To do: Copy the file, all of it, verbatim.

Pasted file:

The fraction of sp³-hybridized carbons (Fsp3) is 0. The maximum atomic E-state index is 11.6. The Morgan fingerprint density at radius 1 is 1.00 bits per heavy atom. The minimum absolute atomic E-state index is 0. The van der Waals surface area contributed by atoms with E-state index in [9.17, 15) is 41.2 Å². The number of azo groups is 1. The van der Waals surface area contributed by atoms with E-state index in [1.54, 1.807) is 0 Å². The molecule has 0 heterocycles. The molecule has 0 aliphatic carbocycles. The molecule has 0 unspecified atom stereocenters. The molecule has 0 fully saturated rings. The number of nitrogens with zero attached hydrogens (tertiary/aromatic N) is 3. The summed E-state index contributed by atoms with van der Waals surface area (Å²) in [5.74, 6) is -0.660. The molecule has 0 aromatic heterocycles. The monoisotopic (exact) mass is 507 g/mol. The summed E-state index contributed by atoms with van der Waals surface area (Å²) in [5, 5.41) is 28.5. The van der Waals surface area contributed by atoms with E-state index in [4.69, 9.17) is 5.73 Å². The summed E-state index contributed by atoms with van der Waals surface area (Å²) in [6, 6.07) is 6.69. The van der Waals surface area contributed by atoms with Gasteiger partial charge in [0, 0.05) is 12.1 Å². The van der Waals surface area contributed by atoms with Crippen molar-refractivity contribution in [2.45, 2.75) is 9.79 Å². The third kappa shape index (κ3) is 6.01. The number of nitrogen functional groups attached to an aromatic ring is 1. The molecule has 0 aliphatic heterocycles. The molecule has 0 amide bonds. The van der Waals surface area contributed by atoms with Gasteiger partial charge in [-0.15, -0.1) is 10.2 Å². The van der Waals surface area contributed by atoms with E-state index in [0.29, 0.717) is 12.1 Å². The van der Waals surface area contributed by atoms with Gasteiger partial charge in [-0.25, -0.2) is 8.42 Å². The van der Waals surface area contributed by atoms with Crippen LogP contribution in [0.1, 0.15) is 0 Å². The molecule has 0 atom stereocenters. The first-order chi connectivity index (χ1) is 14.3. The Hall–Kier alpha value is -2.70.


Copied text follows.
The fraction of sp³-hybridized carbons (Fsp3) is 0. The maximum atomic E-state index is 11.6. The Morgan fingerprint density at radius 1 is 1.00 bits per heavy atom. The minimum absolute atomic E-state index is 0. The van der Waals surface area contributed by atoms with E-state index in [9.17, 15) is 41.2 Å². The number of azo groups is 1. The van der Waals surface area contributed by atoms with E-state index in [1.54, 1.807) is 0 Å². The molecule has 0 heterocycles. The molecule has 0 aliphatic carbocycles. The molecule has 0 unspecified atom stereocenters. The molecule has 0 fully saturated rings. The number of nitrogens with zero attached hydrogens (tertiary/aromatic N) is 3. The summed E-state index contributed by atoms with van der Waals surface area (Å²) in [5.74, 6) is -0.660. The molecule has 0 aromatic heterocycles. The monoisotopic (exact) mass is 507 g/mol. The summed E-state index contributed by atoms with van der Waals surface area (Å²) in [5, 5.41) is 28.5. The van der Waals surface area contributed by atoms with E-state index in [4.69, 9.17) is 5.73 Å². The summed E-state index contributed by atoms with van der Waals surface area (Å²) in [6, 6.07) is 6.69. The van der Waals surface area contributed by atoms with Gasteiger partial charge in [0, 0.05) is 12.1 Å². The van der Waals surface area contributed by atoms with Crippen molar-refractivity contribution in [2.45, 2.75) is 9.79 Å². The third kappa shape index (κ3) is 6.01. The number of nitrogen functional groups attached to an aromatic ring is 1. The molecule has 0 aliphatic heterocycles. The molecule has 0 amide bonds. The van der Waals surface area contributed by atoms with Gasteiger partial charge in [-0.15, -0.1) is 10.2 Å². The van der Waals surface area contributed by atoms with E-state index in [0.29, 0.717) is 12.1 Å². The van der Waals surface area contributed by atoms with Gasteiger partial charge in [-0.25, -0.2) is 8.42 Å². The van der Waals surface area contributed by atoms with Crippen LogP contribution in [0.1, 0.15) is 0 Å². The molecule has 0 atom stereocenters. The first-order chi connectivity index (χ1) is 14.3. The Hall–Kier alpha value is -2.70.